You will typically be prompted to ask any questions of your own before you leave, so it’s important to have them at the ready. Take a pen and paper in the interview and have them written down in front of you. You can also take notes as you go along to again show how serious you are about the role.
For more help – Best questions to ask in an interview.
6. Practice with a friend
One of the most effective methods to improve interview techniques is to practice. Although you may have had lots of interviews in the past, it still isn’t enough time to consider yourself a pro. And for those of you that have hardly had any interviews or even none at all, then practising is essential.
Contact a friend that you can trust to take it seriously and prepare your questions in advance. Make them as tough as possible so you are prepared for anything, and try to guess what you believe the employer within your industry would ask. Conduct the mock interview a few times and try and mix both the questions and answers up a little. Don’t be afraid to try saying different things and then ask your friend for feedback after.
You need them to be honest with you and not hold back. If your friend thinks you could improve in certain areas but is afraid to tell you, then you won’t have gained a great deal. Only half of the exercise is complete, and honest and constructive feedback completes the practice. Consider creating an assessment form which you can give to your friend after. This will help prompt them for the right kind of feedback.
To help you know how to create a mock interview, here’s – How to practice for a job interview.
7. Be confident
If you are naturally a very confident person and you are not nervous during job interviews, then we salute you! Interview nerves are one of the most common reasons for rejection, and even the most seasoned veterans can succumb to nerves and blow the whole thing. So if you know that nerves will hit you then it’s important you go back to point number 6 and practice.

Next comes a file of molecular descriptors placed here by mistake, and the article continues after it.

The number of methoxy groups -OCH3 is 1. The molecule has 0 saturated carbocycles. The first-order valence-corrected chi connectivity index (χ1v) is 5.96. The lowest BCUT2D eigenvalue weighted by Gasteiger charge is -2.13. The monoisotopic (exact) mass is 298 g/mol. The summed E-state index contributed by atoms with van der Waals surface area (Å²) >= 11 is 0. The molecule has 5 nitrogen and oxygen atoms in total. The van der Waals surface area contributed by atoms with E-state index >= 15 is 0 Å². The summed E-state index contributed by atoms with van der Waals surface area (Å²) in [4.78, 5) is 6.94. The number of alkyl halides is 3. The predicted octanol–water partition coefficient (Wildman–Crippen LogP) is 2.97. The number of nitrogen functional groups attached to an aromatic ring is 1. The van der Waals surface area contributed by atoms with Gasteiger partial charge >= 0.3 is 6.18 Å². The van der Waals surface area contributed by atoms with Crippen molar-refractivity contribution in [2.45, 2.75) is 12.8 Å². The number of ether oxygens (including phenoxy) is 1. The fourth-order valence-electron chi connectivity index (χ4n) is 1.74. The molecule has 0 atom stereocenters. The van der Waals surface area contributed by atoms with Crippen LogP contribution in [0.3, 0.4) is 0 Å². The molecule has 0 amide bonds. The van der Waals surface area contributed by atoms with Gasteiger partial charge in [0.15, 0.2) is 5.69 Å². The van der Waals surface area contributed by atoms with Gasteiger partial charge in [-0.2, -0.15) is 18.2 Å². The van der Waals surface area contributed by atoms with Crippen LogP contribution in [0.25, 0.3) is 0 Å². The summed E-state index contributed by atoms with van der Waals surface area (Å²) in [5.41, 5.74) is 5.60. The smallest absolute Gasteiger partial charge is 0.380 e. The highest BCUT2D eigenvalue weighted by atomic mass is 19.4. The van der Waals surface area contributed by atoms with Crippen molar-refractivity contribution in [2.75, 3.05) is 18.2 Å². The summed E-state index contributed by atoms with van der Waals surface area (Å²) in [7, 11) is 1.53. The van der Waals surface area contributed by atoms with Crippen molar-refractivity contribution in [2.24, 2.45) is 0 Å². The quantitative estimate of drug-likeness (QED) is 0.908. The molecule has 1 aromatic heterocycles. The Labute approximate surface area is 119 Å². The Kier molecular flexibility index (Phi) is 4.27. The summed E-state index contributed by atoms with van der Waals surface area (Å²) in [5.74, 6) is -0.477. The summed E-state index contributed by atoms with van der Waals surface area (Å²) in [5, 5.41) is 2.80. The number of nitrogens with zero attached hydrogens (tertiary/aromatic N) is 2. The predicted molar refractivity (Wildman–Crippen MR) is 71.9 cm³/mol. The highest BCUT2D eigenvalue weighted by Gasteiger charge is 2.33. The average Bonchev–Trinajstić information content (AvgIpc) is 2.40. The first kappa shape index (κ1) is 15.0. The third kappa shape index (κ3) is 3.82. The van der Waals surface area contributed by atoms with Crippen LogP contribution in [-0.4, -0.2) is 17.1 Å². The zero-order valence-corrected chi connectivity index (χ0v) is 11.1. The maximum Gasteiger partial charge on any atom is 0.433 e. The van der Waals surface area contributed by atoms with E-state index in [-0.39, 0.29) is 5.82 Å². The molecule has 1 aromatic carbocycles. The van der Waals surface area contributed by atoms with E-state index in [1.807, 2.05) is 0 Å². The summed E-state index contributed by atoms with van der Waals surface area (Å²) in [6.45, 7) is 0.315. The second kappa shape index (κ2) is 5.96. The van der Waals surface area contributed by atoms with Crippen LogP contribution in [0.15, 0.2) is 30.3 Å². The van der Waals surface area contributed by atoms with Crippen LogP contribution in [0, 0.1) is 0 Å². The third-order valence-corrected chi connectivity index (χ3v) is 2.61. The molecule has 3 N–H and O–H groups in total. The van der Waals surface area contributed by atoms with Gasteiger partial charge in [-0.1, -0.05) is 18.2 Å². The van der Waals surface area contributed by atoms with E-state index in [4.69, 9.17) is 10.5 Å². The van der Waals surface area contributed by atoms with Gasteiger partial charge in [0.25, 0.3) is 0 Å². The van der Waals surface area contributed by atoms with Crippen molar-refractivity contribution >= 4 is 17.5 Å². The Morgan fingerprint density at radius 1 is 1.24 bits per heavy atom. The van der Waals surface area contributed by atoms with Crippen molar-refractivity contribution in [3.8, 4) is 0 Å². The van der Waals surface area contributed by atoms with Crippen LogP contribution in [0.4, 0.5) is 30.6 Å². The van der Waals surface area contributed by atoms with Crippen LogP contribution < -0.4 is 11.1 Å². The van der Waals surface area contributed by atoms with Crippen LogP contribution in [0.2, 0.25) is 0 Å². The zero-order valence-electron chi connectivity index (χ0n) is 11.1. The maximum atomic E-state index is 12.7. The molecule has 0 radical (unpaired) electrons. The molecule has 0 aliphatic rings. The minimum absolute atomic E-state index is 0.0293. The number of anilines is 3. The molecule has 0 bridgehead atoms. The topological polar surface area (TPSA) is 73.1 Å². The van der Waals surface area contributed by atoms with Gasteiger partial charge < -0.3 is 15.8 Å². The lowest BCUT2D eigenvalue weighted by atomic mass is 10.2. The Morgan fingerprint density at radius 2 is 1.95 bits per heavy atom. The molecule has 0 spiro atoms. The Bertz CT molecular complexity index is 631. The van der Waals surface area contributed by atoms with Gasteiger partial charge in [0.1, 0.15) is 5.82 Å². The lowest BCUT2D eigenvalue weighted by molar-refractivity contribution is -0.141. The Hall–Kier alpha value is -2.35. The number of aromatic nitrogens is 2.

The more you practice and put yourself under pressure, the more you are going to be able to kick out those nerves during the interview. Whether you conduct a mock interview with your friend, a mirror or a video camera – put yourself to the test and do it again and again until it becomes second nature.
During the interview you can also further banish any nerves by acting confident. Walk into the interview with a big smile, make lots of eye contact, be friendly and polite, make a firm handshake and sit upright. Even though you might be shaking inside the interviewer will struggle to tell, and by acting confident you will become confident.
8. Study your CV
Before the interview you need to ensure you know every single aspect of your CV. Print off a few copies so you can read it on the train or bus ride to the interview and you can also give a copy to the interviewer if for any reason they don’t have one. With so many interviews to conduct it can be easy to misplace an application, and they will be very impressed if you have brought one with you.
The only thing the employer has to go on is your CV and they will likely have studied it for both the best parts and the worst. It’s unfortunately the flaws in your application that will likely be under scrutiny, so be prepared to defend your credentials and offer positive alternatives to any issues.
Not only do you need to know your CV backwards so you can defend any flaws, you need to memorise it so you can point towards your greatest achievements. When asked a difficult question or when looking to promote your credentials, you need to be able to refer to your work history or a specific achievement, qualification or skill. Not only that, but you need to expand on your CV and not just offer what they have already read.